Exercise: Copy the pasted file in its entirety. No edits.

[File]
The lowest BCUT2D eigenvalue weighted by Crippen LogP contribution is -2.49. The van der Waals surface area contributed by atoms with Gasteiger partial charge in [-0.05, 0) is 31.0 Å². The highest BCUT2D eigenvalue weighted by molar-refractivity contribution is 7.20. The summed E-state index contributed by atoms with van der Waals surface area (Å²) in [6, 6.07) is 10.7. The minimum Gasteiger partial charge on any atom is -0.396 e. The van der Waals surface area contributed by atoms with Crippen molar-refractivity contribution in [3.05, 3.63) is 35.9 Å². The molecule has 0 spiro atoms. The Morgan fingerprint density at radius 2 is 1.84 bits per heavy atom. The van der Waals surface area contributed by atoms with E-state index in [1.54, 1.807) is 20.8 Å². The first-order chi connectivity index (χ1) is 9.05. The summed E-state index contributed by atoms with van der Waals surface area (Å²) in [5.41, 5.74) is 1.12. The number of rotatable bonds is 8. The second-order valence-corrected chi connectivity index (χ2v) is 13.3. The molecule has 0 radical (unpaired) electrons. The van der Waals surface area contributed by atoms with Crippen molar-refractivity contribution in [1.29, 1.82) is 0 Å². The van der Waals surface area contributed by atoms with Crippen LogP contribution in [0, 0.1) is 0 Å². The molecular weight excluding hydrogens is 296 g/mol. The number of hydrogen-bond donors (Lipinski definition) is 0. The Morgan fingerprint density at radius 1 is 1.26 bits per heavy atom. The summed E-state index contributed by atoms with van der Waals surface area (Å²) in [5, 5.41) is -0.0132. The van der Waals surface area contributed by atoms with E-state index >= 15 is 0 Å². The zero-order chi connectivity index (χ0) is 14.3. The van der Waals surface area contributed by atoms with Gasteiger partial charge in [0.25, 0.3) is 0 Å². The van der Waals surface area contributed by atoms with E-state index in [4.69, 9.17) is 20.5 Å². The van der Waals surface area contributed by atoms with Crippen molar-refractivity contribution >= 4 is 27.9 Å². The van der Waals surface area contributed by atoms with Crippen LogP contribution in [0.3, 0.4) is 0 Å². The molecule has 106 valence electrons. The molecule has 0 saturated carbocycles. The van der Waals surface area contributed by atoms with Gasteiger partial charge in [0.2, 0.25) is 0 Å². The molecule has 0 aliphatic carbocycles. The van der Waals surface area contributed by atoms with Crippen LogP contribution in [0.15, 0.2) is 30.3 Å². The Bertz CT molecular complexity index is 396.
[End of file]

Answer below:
The lowest BCUT2D eigenvalue weighted by Crippen LogP contribution is -2.49. The van der Waals surface area contributed by atoms with Gasteiger partial charge in [-0.05, 0) is 31.0 Å². The highest BCUT2D eigenvalue weighted by molar-refractivity contribution is 7.20. The summed E-state index contributed by atoms with van der Waals surface area (Å²) in [6, 6.07) is 10.7. The minimum Gasteiger partial charge on any atom is -0.396 e. The van der Waals surface area contributed by atoms with Crippen molar-refractivity contribution in [3.05, 3.63) is 35.9 Å². The molecule has 0 spiro atoms. The Morgan fingerprint density at radius 2 is 1.84 bits per heavy atom. The van der Waals surface area contributed by atoms with E-state index in [1.54, 1.807) is 20.8 Å². The first-order chi connectivity index (χ1) is 9.05. The summed E-state index contributed by atoms with van der Waals surface area (Å²) in [5.41, 5.74) is 1.12. The number of rotatable bonds is 8. The second-order valence-corrected chi connectivity index (χ2v) is 13.3. The molecule has 0 radical (unpaired) electrons. The van der Waals surface area contributed by atoms with Crippen molar-refractivity contribution in [1.29, 1.82) is 0 Å². The van der Waals surface area contributed by atoms with Crippen LogP contribution in [0, 0.1) is 0 Å². The molecular weight excluding hydrogens is 296 g/mol. The number of hydrogen-bond donors (Lipinski definition) is 0. The Morgan fingerprint density at radius 1 is 1.26 bits per heavy atom. The summed E-state index contributed by atoms with van der Waals surface area (Å²) in [5, 5.41) is -0.0132. The van der Waals surface area contributed by atoms with E-state index >= 15 is 0 Å². The zero-order chi connectivity index (χ0) is 14.3. The van der Waals surface area contributed by atoms with Gasteiger partial charge in [0.25, 0.3) is 0 Å². The van der Waals surface area contributed by atoms with E-state index in [4.69, 9.17) is 20.5 Å². The van der Waals surface area contributed by atoms with Crippen molar-refractivity contribution >= 4 is 27.9 Å². The van der Waals surface area contributed by atoms with Crippen LogP contribution in [0.3, 0.4) is 0 Å². The molecule has 106 valence electrons. The molecule has 0 saturated carbocycles. The van der Waals surface area contributed by atoms with Gasteiger partial charge in [0.2, 0.25) is 0 Å². The molecule has 0 aliphatic carbocycles. The van der Waals surface area contributed by atoms with Crippen LogP contribution in [0.15, 0.2) is 30.3 Å². The Bertz CT molecular complexity index is 396.